One of my favorite books by Beatriz Williams is ALONG THE INFINITE SEA. Now, I have to admit that I love plenty of her books, but that one just rocked my world as I listened to the audio version. One thing one has to know is that William's books often are connected in some way or another. You can even visit Beatriz Williams' home page to get the Schuyler family tree and the books they each appear in. Anyhow the reason I mention all this is that THE GOLDEN HOUR has connections to ALONG THE INFINITE SEA. I actually had a jaw-dropping moment when I realized towards the end of the book the connection. But, enough about that. What about the story you may wonder?
In 1941 Leonora “Lulu” Randolph arrived in the Bahamas to write about the new Governor there. The Governor happens to be the ex-king of Great Britain, the Duke of Windsor. And, he's there with his wife, Wallis Simpson, the Duchess of Windsor. But, the closer she gets to the Duchess, the more she realizes that there is more to her than meets the eye. And, that Bahamas is not a safe place to be. There are spies around the island, racial unrest, and not to mention money swindling. But, there is also love among it all, if Lulu dares to open her heart. When the man she loves, Benedict Thorpe, disappear is it up to Lulu to travel to London to find him. And doing so we learn more about Benedict's past and his mother's tragic life.
Not only do we get a great love story between Lulu and Benedict, but we also get a truly epic love story between his mother Elfriede and Wilfred, the man she meets when she is convalescing after the birth of her son. Through the book, the stories shift between, Elfriede and Wilfred at the beginning of the 1900s to Lulu and Benedict in 1940s wartime. I loved both stories, or all three one could say since the 40s story in both told from Lulu's perspective when she arrives in Bahamas 1941 and forward, as well as in 1943 when she's in London.
THE GOLDEN HOUR is a truly great book, and I had a great joy reading it, and it was with a bit of sadness that I read the last page although it made me eager to read ALONG THE INFINITE SEA again.
The New York Times bestselling author of The Summer Wives
and A Certain Age creates a dazzling epic of World War
II-era Nassauâ€”a hotbed of spies, traitors, and the most
infamous couple of the age, the Duke and Duchess of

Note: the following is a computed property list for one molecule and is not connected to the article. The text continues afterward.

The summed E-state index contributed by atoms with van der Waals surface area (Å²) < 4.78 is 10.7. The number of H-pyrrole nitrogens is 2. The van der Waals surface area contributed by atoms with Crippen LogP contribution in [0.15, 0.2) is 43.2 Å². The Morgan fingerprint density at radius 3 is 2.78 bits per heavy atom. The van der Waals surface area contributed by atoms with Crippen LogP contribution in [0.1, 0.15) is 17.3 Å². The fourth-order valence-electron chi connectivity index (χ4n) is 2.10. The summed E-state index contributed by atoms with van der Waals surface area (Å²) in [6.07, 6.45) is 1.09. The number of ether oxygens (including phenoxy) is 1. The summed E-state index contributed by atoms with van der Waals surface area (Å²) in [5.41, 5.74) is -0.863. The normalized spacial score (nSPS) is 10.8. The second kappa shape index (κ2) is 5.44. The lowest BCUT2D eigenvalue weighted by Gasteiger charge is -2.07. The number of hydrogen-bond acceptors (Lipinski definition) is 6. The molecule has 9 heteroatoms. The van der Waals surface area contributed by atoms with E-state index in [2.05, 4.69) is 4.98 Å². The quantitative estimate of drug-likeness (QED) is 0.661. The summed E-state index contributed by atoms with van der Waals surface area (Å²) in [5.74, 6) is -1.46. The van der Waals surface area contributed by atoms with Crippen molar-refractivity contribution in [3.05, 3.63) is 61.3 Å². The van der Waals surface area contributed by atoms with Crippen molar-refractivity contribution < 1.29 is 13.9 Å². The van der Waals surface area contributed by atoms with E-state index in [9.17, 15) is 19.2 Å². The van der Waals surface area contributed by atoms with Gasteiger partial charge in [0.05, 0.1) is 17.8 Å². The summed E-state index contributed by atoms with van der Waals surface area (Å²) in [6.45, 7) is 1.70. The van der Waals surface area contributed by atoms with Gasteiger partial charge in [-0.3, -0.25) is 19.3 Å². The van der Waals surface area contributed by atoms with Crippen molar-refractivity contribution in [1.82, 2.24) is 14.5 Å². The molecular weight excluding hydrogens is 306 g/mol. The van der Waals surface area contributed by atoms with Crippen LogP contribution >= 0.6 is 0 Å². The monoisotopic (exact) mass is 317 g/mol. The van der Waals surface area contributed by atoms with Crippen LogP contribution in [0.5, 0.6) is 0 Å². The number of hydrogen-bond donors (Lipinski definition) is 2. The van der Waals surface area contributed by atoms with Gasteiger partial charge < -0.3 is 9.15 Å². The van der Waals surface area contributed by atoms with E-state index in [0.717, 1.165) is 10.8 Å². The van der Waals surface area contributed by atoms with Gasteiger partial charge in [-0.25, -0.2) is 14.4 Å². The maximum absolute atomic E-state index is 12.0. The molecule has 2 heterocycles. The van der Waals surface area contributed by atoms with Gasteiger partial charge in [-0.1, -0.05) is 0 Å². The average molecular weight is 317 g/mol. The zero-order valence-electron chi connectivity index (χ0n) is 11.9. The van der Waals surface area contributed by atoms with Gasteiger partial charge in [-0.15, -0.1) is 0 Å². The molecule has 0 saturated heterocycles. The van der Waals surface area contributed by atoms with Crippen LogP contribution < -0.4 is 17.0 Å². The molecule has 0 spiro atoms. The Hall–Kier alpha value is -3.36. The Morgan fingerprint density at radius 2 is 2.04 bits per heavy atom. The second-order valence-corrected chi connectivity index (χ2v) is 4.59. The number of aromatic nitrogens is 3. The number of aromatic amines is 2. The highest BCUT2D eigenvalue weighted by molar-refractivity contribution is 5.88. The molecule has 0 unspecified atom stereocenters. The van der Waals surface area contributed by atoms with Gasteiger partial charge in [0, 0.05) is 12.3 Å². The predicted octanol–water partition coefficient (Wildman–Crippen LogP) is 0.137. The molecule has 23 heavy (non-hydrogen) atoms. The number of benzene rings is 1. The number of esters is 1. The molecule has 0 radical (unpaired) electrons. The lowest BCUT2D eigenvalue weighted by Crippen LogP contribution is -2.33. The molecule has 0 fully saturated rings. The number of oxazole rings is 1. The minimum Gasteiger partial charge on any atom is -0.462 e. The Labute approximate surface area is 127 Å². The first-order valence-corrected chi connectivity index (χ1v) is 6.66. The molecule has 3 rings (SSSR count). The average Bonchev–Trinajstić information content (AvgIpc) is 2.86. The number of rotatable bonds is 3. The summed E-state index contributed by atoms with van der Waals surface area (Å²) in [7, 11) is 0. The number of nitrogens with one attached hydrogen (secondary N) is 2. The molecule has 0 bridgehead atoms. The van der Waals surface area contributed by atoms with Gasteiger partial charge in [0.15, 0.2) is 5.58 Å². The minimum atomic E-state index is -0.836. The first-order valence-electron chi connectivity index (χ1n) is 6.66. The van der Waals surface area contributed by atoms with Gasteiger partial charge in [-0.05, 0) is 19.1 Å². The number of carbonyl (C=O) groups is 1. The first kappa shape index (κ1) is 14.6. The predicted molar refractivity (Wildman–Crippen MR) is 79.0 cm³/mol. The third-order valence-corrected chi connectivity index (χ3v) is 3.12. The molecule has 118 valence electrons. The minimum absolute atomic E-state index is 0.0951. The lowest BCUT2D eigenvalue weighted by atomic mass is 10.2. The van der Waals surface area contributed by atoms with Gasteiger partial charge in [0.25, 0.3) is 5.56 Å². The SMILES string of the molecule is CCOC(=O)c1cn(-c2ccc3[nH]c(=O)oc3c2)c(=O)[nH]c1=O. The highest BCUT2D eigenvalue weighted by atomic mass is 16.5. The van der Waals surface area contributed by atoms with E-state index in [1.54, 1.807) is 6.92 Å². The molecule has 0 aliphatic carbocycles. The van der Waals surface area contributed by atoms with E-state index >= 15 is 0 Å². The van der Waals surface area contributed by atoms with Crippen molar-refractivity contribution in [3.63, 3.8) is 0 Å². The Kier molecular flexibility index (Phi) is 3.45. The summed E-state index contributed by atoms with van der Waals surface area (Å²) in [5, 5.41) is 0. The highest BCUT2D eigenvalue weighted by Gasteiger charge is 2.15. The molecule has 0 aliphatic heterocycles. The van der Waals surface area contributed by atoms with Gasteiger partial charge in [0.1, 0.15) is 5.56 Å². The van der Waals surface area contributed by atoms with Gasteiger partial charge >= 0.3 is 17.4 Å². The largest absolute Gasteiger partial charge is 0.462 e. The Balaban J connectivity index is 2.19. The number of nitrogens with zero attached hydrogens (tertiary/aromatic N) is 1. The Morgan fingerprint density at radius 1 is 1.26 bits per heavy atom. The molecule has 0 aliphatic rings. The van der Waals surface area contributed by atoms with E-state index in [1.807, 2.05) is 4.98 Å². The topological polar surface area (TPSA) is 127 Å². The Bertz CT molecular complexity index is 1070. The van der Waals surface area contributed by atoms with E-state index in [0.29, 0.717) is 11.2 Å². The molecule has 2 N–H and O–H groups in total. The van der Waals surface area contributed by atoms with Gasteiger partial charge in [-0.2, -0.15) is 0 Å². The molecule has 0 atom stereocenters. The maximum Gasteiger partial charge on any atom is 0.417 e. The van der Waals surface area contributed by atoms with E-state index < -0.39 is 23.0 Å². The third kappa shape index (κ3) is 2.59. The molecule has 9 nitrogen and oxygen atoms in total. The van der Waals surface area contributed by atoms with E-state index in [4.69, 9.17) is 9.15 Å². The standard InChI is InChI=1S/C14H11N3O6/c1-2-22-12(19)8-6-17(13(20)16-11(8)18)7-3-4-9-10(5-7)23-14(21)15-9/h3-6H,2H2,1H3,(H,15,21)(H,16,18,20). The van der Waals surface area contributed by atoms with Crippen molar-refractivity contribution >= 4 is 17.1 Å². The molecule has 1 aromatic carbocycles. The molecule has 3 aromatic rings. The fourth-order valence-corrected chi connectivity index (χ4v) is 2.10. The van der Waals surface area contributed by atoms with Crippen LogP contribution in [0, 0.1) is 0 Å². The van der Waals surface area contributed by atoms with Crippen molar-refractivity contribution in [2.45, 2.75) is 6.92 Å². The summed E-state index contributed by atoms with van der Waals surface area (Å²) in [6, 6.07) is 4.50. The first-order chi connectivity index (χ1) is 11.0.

The Bahamas, 1941. Newly-widowed Leonora â€śLuluâ€ť Randolph
arrives in the Bahamas to investigate the Governor and
his wife for a New York society magazine. After all,
American readers have an insatiable appetite for news of
the Duke and Duchess of Windsor, that glamorous couple
whose love affair nearly brought the British monarchy to
its knees five years earlier. What more intriguing
backdrop for their romance than a wartime Caribbean
paradise, a colonial playground for kingpins of ill-
Or so Lulu imagines. But as she infiltrates the Duke and
Duchessâ€™s social circle, and the powerful cabal that
controls the islandsâ€™ political and financial affairs,
she uncovers evidence that beneath the glister of Wallis
and Edwardâ€™s marriage lies an uglyâ€”and even treasonousâ€”
reality. In fact, Windsor-era Nassau seethes with spies,
financial swindles, and racial tension, and in the middle
of it all stands Benedict Thorpe: a scientist of
tremendous charm and murky national loyalties.
Inevitably, the willful and wounded Lulu falls in love.
Then Nassauâ€™s wealthiest man is murdered in one of the
most notorious cases of the century, and the resulting
coverup reeks of royal privilege. Benedict Thorpe
disappears without a trace, and Lulu embarks on a journey
to London and beyond to unpick Thorpeâ€™s complicated
family history: a fateful love affair, a wartime tragedy,
and a mother from whom all joy is stolen.
The stories of two unforgettable women thread together in
this extraordinary epic of espionage, sacrifice, human
love, and human courage, set against a shocking true
crime . . . and the rise and fall of a legendary royal